“Graceful” – The first serious play of the night, this featured a man and woman mourning the loss of his husband/her son. It’s becomes an argument over what to do with the deceased’s ashes, but at the end anger is put aside in favor of shared sense of loss. Quite moving, with powerful performances.
“The Lie” – Perhaps more bawdier than “Brenda,” this play centered on a faded country starlet; her US Senator husband, who’s being henpecked by his party leadership; and the plan they hatch (or more precisely, she hatches) to get the spotlight back on them. The script nicely develops the characters and throws in a nice twist at the end.
“Boredom & Ecstasy” – A generally simple play about a male couple trying to get that romantic feeling back. The first of a few humorous displays on the night of a committed same sex couple (always good to see that).
“Another Damn Bucket List” – Two older women (one an out lesbian, one still mourning her husband’s loss) fondly recall the good old days. Quite funny with moving moments and thoroughly developed characters, the play takes a poignant 180 at the end, so much so that a part of you wants to spend more time with this pair than the 10 minutes or so of this play’s length.
“For Unto Us” – Christmas in June! One of two “QS10” plays with a Christmas theme, this featured a boy and girl (two adult actors, for the record) from different backgrounds: She has straight, Christian parents; he is raised Jewish by two dads. This was the funniest, most joyously performed play of the night, and it delivered the night’s best laugh line (I’ll just say it involved Chick-fil-A).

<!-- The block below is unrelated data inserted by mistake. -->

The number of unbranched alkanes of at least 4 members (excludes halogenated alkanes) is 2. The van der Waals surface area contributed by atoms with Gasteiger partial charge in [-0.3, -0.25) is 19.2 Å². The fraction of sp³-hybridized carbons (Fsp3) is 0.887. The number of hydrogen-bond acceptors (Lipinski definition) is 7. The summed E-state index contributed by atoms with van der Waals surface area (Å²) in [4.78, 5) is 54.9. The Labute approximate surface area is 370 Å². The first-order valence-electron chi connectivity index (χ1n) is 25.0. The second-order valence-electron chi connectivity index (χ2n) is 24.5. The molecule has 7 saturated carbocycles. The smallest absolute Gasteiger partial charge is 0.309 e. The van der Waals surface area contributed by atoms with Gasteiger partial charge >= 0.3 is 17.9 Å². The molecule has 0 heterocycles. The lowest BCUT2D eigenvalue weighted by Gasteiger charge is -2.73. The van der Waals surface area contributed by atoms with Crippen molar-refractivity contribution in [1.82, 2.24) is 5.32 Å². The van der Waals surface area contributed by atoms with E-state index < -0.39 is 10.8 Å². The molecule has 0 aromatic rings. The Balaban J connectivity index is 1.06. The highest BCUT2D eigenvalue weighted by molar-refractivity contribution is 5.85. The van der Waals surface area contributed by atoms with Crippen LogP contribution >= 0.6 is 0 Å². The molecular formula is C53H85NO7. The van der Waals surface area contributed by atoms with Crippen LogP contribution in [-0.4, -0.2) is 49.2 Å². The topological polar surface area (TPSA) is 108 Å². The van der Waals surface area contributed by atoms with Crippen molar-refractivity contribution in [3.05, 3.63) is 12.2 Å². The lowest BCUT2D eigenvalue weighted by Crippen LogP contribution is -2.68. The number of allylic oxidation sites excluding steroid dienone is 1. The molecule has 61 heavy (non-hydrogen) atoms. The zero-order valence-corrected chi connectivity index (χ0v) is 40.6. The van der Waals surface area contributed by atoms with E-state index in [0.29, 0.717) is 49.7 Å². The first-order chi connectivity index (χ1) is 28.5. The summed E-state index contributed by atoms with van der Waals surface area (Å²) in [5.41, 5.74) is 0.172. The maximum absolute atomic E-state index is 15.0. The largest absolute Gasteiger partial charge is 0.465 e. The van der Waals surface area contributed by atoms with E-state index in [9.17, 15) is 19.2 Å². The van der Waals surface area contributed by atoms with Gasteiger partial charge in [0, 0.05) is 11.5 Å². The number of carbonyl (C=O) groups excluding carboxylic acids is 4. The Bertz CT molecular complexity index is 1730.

“Olivia Names Her Octopus” – So simple (and funny), the title says what’s about: Olivia has adopted an octopus and is debating with her girlfriend over what to name it. Playful performances here.
“Record” – Somewhat like “Bucket List” though a little more serious (and with its own twist ending), this play featured a couple getting ready for dinner with one of their families, with the conversation turning to the health of the male figure (a trans male, perhaps, since the actor playing him is gender-neutral); the question he asks his partner (“You’re recording me again?”) has significant weight.
“One” – Unique and captivating in its simplicity, this focused on two male lovers, identified in the program as only “A” and “B,” arguing by using only one-syllable words. Through the staccato-like delivery between the two men (“You!” “Me?” “Out!” “What?” “Done!” “Why?!”), you still comprehend the characters’ depth and emotions.
“Christmas Morning” – This play had two characters not unlike Cameron and Mitchell of Modern Family; here, this couple converse over the presents they’ve bought for their children (newly adopted, the script suggests). Both men come across as caring parents truly concerned about their kids’ happiness and well being on Christmas Day and beyond.